Simultaneous cocaine and alcohol use is linked to suicide.
In a general sense, medical studies support the popular intuition—a staple of movies and literature—that suicidal behavior and substance misuse are linked. But the relationship between the two is not so simple. A new examination of hundreds of suicidal emergency department patients from around the US found that the significance of the link varied with age, gender, and race. Across the board, however, the use of cocaine and alcohol together was a red flag.
“One unexpected finding was that, when examined independently, alcohol use had no significant association and cocaine use had a borderline significant association,” authors of the study wrote in the journal Crisis. “However, reporting both alcohol misuse and cocaine use was significantly associated with a future suicide attempt.”
Led by Sarah Arias, PhD, assistant professor (research) of psychiatry and human behavior, the team examined 874 men and women who presented at emergency departments around the country between 2010 and 2012. All of that group had attempted suicide or had suicidal thoughts; of them, 195 people attempted suicide at least once in the year following the ED visit.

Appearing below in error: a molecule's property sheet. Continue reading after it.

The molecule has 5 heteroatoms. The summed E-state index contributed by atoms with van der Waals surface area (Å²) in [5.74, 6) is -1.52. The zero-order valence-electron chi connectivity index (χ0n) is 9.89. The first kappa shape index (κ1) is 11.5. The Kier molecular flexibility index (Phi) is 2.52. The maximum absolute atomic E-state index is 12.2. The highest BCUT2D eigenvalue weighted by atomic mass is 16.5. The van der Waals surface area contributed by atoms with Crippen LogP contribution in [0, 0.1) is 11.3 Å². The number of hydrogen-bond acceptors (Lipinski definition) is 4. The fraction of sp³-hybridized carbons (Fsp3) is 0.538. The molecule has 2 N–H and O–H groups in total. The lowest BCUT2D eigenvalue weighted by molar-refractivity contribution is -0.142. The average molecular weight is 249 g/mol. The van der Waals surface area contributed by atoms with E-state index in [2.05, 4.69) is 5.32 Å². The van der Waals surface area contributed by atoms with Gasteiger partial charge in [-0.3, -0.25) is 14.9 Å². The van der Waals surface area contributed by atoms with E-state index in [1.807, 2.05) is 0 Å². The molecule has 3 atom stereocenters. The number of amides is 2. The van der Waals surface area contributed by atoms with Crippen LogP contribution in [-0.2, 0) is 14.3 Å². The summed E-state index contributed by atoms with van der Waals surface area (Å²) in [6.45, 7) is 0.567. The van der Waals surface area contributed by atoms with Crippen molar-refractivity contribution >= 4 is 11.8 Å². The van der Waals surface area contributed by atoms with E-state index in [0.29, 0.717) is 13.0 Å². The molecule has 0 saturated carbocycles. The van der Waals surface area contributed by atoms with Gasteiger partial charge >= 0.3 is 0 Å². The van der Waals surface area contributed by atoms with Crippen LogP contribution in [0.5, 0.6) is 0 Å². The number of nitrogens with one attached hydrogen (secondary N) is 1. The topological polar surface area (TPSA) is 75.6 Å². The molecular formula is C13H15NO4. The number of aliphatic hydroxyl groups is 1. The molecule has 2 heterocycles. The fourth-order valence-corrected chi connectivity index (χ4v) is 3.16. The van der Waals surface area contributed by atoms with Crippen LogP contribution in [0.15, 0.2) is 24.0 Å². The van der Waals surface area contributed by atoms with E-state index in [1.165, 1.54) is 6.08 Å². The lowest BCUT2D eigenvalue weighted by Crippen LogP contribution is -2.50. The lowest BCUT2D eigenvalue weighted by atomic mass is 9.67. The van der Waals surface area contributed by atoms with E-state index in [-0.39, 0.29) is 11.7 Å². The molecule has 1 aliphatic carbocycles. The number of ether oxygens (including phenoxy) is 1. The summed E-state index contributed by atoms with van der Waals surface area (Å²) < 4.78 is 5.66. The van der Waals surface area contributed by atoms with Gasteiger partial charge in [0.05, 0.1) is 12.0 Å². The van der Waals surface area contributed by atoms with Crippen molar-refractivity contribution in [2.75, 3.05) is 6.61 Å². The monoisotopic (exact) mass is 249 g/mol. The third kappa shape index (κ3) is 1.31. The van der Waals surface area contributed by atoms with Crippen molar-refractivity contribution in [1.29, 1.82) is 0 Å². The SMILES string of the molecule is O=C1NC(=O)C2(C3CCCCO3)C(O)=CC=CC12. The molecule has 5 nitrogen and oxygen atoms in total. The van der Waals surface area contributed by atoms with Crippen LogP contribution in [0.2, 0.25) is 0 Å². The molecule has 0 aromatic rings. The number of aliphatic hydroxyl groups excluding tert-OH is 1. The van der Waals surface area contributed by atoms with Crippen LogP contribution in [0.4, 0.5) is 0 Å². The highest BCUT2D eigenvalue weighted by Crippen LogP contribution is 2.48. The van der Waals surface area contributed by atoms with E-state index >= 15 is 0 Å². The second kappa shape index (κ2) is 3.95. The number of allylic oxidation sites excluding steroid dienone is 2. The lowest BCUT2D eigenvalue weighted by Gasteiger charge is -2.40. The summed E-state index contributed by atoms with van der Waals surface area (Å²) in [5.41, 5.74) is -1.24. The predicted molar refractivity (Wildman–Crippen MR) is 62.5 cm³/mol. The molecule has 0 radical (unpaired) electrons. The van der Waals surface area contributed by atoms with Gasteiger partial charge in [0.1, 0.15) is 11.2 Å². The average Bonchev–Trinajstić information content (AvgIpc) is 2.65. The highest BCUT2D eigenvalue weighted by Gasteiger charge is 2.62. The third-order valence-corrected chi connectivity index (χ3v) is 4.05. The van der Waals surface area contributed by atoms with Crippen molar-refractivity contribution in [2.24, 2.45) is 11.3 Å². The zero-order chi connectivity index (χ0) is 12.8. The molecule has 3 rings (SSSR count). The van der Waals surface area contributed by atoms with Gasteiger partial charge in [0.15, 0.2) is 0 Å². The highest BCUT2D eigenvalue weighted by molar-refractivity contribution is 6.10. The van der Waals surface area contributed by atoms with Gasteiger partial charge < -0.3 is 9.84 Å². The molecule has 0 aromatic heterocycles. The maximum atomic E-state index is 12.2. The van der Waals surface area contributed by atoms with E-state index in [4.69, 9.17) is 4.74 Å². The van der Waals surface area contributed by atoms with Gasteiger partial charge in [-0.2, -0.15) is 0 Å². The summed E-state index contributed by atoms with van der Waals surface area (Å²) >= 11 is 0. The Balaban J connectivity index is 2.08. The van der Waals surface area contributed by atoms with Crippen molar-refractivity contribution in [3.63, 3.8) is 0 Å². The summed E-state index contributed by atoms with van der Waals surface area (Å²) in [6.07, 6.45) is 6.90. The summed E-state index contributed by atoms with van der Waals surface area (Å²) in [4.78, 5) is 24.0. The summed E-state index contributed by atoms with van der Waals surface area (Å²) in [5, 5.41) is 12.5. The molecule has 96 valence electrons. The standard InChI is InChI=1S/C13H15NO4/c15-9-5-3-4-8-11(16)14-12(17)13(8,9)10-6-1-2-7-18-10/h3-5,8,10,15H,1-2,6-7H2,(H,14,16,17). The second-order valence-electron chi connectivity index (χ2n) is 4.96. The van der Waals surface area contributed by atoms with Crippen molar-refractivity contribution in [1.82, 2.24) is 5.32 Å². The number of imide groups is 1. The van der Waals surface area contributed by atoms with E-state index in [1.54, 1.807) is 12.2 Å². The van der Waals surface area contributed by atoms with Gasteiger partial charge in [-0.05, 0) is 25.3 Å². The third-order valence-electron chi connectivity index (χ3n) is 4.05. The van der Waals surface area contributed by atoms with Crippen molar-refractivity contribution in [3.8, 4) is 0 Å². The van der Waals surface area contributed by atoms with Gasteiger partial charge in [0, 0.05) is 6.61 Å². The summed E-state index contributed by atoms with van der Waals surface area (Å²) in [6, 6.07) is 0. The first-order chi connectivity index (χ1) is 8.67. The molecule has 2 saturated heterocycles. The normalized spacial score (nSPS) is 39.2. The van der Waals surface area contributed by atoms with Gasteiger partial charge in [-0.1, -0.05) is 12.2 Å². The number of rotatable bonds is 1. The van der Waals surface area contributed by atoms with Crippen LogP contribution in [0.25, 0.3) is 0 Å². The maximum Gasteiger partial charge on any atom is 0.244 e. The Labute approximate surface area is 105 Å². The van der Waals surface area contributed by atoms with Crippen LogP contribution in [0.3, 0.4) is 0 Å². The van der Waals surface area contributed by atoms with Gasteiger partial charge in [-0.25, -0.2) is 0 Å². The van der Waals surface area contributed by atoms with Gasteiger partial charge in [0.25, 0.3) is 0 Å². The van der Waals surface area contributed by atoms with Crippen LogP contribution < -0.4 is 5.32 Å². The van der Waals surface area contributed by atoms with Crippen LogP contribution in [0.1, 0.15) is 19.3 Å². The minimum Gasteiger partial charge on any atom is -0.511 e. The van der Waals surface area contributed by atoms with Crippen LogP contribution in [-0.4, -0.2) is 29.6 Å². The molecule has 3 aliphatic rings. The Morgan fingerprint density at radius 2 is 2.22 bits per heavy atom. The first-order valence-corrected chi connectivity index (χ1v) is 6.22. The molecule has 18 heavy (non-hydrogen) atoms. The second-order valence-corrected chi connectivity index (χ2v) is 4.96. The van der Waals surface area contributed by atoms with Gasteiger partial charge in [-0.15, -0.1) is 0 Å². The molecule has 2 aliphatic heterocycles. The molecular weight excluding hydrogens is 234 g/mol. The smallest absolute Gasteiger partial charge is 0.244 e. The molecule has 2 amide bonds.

What Arias, who is also a research psychologist at Butler Hospital, and her colleagues found was that although people in the study reported misusing many different substances, including marijuana, prescription painkillers, tranquilizers, and stimulants, only cocaine and alcohol appeared to have a significant association with suicide risk. Of those using both, the chance of attempting suicide again was 2.4 times greater than among people in the study who were not.
The study does not say anything about whether substance abuse causes suicidal behavior because it only reports observations of associations. But Arias says she hopes the data will advance the understanding of how misuse of particular substances, among particular patients, may affect their risk of suicide.
“We’re on our way to trying to identify factors that can be used to better assess and identify people who are at risk for suicide, and ultimately I think this is a step in the right direction to get a better picture,” she says. “Patients who have potentially comorbid alcohol and cocaine use may be at a higher risk. Findings like these can be useful for informing suicide risk assessment.”